Some environmentalists argue that oil sands crudes are more corrosive than conventional oil, although a CEPA report, put together by oil and gas consultancy Penspen, argued diluted bitumen is no more corrosive than other heavy crude.

The U.S. Department of Transportation earlier this week proposed a fine of 1.7 million for Exxon over pipeline safety violations relating to a 2011 oil spill in the Yellowstone River. Exxon’s Silvertip pipeline, which carries 40,000 barrels per day of crude in Montana, leaked about 1,500 barrels of oil into the river in July 2011 after heavy flooding in the area.

In 1989, the Exxon Valdez supertanker struck a reef in Prince William Sound off Alaska and spilled 250,000 barrels of crude oil.    ——–monitoring the situation closely ——ƒƒƒ                           noharmtothefarm.com

 

Keeping Centered….

bfyI have been finding it difficult to enter my posts these last few days. I apologize for my innadequacy. There  has been SO much going on in the world, I am just distracted from what I need to be focused on, “Fracking and Family  Farms in South central Pennsylvania. As I regroup in light of  the currency wars that are starting in full swing in Cyprus. Bare with me as my mind is wandering to the other international political scene.—-ƒƒƒ

                                         www.noharmtothefarm.com

Colorado Debates begin…

th-2DENVER (AP) — Oil and gas drilling is under review by lawmakers in Colorado, where lawmakers typically defer to state regulators on how drilling should be regulated.

Two bills up for initial consideration Thursday have the potential to anger the powerful energy industry. The first bill would dramatically increase maximum daily fines for environmental infractions from $1,000 a day to $15,000 a day. The second bill would require that each oil and gas location be inspected at least once a year.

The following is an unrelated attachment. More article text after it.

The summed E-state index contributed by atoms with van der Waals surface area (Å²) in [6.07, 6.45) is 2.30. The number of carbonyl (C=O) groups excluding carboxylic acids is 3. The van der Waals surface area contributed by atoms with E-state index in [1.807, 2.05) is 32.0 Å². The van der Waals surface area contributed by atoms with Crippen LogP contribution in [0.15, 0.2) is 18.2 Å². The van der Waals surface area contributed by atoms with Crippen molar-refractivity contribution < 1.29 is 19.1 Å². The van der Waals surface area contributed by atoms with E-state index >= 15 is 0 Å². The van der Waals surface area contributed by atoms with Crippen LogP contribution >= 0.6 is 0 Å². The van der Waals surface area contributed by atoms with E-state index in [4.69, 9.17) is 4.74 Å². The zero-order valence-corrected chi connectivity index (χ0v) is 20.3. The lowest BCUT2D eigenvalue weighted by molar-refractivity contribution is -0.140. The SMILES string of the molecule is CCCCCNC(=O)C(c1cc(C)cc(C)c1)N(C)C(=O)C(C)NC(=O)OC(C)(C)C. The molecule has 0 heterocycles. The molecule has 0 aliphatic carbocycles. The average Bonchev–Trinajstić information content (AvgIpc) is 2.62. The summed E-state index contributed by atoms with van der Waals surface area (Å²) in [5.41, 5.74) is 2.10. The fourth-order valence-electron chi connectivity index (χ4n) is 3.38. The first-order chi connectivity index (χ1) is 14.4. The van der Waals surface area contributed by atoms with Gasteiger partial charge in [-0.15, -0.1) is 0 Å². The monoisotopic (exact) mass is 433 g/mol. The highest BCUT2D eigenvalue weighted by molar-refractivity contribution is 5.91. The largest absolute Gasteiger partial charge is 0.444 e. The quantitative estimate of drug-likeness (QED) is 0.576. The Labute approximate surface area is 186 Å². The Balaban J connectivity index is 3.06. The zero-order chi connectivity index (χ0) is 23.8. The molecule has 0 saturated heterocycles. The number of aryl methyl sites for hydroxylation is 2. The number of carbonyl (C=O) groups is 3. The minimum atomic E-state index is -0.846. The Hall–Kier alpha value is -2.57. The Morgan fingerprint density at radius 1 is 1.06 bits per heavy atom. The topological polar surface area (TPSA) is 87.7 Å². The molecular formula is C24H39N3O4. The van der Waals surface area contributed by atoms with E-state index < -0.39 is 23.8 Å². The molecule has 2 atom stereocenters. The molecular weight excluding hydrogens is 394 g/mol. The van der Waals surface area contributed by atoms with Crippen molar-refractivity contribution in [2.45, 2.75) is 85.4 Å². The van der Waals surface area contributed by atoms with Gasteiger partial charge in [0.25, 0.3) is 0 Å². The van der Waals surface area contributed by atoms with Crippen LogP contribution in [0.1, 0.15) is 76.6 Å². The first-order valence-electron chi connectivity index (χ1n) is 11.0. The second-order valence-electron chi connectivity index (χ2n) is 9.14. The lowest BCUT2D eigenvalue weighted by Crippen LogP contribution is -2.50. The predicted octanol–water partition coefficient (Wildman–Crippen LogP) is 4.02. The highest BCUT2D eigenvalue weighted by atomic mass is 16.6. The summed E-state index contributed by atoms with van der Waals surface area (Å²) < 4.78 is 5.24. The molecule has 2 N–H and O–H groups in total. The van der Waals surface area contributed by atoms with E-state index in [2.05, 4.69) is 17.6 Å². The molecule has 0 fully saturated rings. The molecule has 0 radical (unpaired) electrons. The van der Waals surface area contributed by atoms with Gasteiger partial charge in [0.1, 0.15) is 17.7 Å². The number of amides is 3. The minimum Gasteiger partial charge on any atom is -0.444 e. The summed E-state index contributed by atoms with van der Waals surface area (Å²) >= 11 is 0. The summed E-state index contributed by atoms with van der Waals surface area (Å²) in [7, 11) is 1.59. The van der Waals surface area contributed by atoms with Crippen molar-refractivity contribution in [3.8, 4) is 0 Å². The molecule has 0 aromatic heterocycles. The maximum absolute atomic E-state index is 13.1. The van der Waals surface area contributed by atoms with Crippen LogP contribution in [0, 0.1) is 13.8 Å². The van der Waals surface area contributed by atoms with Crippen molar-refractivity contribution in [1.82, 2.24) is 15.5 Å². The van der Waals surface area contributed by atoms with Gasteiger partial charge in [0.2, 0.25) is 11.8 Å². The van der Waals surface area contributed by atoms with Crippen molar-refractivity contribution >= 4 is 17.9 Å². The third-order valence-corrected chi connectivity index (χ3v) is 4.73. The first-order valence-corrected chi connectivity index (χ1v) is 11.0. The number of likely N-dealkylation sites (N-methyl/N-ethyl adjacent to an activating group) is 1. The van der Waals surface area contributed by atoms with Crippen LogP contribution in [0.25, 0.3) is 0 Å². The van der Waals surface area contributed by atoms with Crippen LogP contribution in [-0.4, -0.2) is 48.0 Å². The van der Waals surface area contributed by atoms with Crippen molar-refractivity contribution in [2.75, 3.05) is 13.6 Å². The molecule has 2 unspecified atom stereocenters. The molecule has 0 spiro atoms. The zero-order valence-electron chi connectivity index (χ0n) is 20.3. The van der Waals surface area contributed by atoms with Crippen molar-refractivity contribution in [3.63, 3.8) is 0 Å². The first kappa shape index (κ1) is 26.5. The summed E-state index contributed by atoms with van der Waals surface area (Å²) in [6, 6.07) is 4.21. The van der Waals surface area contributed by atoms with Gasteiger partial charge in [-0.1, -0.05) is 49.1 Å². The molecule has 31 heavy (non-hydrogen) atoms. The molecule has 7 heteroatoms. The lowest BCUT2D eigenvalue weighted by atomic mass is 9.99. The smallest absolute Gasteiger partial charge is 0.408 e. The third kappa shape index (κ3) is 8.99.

The bills are the first of a series of proposals aimed at reining in the state’s powerful oil and gas industry. The energy industry believes regulation is better left to oil and gas regulators, not state lawmakers.———–Although this is a step in the right direction, I think that any fine imposed upon the gas industry is futile. With the profits initially made by gas companies I don’t think that  $15,000 a day is even relevant to cost of replacing the groundwater of an area exposed to fracking. In other words, I don’t think any amount of money is the equivalent to pure water. —ƒƒƒ

                                                                    www.noharmtothefarm.com

Those of you who are not familiar with POW and the work that they do, take time to read their letter and hopefully join with us in the battle for transparency in the health care industry that has stiffled the facts due to the strong Frack/silencing here in PA.——-ƒƒƒ   www.noharmtothefarm.com

As I’ve said before, You control the media, You control the masses. Welcome to Comcast/Clear Channel Communications Pennsylvania

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Information courtesy of    ƒƒƒ       www.noharmtothefarm.com